Whilst the legal right to request flexible working only allows one request per employee in a 12 month period (subject to having been employed for 26 weeks) an employer can choose to agree a flexible working arrangement with an employee at any stage. Given the potential benefits to an employer of having such discussions, we strongly recommend employers consider taking this approach while dealing with the Coronavirus epidemic.
Despite the best efforts of both an employer and employee, sometimes it may not be possible for some employees to work from home. If it is not possible for an employee to go to work as normal or to work from home in any way, there are several other options an employer can explore with them. These include using untaken annual leave, other paid leave offered by the company, unpaid time off for dependants, unpaid parental leave or agreeing general unpaid leave.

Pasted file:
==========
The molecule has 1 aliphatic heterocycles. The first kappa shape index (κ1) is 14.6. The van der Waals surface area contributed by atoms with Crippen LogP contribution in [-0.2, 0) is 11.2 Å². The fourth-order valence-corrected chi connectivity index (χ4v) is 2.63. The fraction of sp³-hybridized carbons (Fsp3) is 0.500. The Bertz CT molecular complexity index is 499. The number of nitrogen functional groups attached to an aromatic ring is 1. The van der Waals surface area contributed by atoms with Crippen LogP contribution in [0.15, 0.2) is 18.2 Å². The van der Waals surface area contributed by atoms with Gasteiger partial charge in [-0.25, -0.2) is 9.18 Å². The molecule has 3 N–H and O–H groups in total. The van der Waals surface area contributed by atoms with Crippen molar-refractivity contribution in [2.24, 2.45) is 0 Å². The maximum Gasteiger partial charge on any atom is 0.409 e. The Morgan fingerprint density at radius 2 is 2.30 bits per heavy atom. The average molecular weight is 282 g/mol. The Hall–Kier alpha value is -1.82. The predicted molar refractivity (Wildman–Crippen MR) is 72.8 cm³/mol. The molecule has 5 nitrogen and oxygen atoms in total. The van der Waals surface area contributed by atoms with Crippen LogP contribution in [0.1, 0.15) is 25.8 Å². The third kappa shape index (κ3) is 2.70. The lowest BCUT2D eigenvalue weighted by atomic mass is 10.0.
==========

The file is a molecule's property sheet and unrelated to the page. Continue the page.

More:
Alternatively, the new Coronavirus Job Retention Scheme announced by the Government on 20 March 2020 may provide an answer for employers and employees in this situation. The employee could agree to be “furloughed” and the company could recover 80% of their wage costs for the period they are classed as a furloughed worker, subject to a cap of £2,500 and the rules of the scheme. Read our “Coronavirus Job Retention Scheme – frequently asked questions” to find out more.
Employers should act carefully and consistently and meet with employees individually to discuss the options available to them.
We would advise all employers and employees to ensure they stay up to date with guidance from Public Health England and be prepared to adapt their advice to employees if the guidance changes.